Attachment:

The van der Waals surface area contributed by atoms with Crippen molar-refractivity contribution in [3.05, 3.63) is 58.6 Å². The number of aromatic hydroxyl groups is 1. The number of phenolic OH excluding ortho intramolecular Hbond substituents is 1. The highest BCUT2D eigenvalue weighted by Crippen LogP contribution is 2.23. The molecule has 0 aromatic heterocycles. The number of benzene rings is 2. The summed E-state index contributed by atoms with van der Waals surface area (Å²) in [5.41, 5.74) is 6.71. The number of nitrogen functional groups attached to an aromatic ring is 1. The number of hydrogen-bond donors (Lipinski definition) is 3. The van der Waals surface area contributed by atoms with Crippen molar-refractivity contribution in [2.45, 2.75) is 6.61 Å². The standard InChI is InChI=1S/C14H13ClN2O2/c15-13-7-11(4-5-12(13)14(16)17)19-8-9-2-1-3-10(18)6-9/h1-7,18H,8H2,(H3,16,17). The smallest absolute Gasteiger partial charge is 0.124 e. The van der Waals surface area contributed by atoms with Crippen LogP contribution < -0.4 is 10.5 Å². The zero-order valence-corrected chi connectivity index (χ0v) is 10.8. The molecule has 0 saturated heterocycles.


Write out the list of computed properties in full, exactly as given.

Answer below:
The van der Waals surface area contributed by atoms with Crippen molar-refractivity contribution in [3.05, 3.63) is 58.6 Å². The number of aromatic hydroxyl groups is 1. The number of phenolic OH excluding ortho intramolecular Hbond substituents is 1. The highest BCUT2D eigenvalue weighted by Crippen LogP contribution is 2.23. The molecule has 0 aromatic heterocycles. The number of benzene rings is 2. The summed E-state index contributed by atoms with van der Waals surface area (Å²) in [5.41, 5.74) is 6.71. The number of nitrogen functional groups attached to an aromatic ring is 1. The number of hydrogen-bond donors (Lipinski definition) is 3. The van der Waals surface area contributed by atoms with Crippen molar-refractivity contribution in [2.45, 2.75) is 6.61 Å². The standard InChI is InChI=1S/C14H13ClN2O2/c15-13-7-11(4-5-12(13)14(16)17)19-8-9-2-1-3-10(18)6-9/h1-7,18H,8H2,(H3,16,17). The smallest absolute Gasteiger partial charge is 0.124 e. The van der Waals surface area contributed by atoms with Crippen LogP contribution < -0.4 is 10.5 Å². The zero-order valence-corrected chi connectivity index (χ0v) is 10.8. The molecule has 0 saturated heterocycles.